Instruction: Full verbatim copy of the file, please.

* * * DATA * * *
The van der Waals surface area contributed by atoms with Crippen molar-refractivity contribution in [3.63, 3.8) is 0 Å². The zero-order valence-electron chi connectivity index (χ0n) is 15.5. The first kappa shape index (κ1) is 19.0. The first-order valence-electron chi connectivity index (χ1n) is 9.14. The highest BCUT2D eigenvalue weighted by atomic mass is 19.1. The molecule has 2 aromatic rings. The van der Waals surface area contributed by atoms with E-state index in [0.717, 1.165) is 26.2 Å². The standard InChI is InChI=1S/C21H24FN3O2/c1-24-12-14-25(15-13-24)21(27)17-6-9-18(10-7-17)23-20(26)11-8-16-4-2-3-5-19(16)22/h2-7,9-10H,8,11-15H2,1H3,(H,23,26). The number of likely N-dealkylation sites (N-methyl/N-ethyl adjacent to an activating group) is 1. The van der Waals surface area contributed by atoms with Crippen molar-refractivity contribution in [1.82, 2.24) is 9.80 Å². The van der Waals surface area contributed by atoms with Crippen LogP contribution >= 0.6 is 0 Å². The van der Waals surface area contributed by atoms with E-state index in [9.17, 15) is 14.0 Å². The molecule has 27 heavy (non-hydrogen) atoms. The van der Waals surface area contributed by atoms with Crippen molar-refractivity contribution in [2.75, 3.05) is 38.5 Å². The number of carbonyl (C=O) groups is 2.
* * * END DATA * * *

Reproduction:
The van der Waals surface area contributed by atoms with Crippen molar-refractivity contribution in [3.63, 3.8) is 0 Å². The zero-order valence-electron chi connectivity index (χ0n) is 15.5. The first kappa shape index (κ1) is 19.0. The first-order valence-electron chi connectivity index (χ1n) is 9.14. The highest BCUT2D eigenvalue weighted by atomic mass is 19.1. The molecule has 2 aromatic rings. The van der Waals surface area contributed by atoms with E-state index in [0.717, 1.165) is 26.2 Å². The standard InChI is InChI=1S/C21H24FN3O2/c1-24-12-14-25(15-13-24)21(27)17-6-9-18(10-7-17)23-20(26)11-8-16-4-2-3-5-19(16)22/h2-7,9-10H,8,11-15H2,1H3,(H,23,26). The number of likely N-dealkylation sites (N-methyl/N-ethyl adjacent to an activating group) is 1. The van der Waals surface area contributed by atoms with Crippen molar-refractivity contribution in [1.82, 2.24) is 9.80 Å². The van der Waals surface area contributed by atoms with Crippen LogP contribution >= 0.6 is 0 Å². The van der Waals surface area contributed by atoms with E-state index in [9.17, 15) is 14.0 Å². The molecule has 27 heavy (non-hydrogen) atoms. The van der Waals surface area contributed by atoms with Crippen molar-refractivity contribution in [2.75, 3.05) is 38.5 Å². The number of carbonyl (C=O) groups is 2.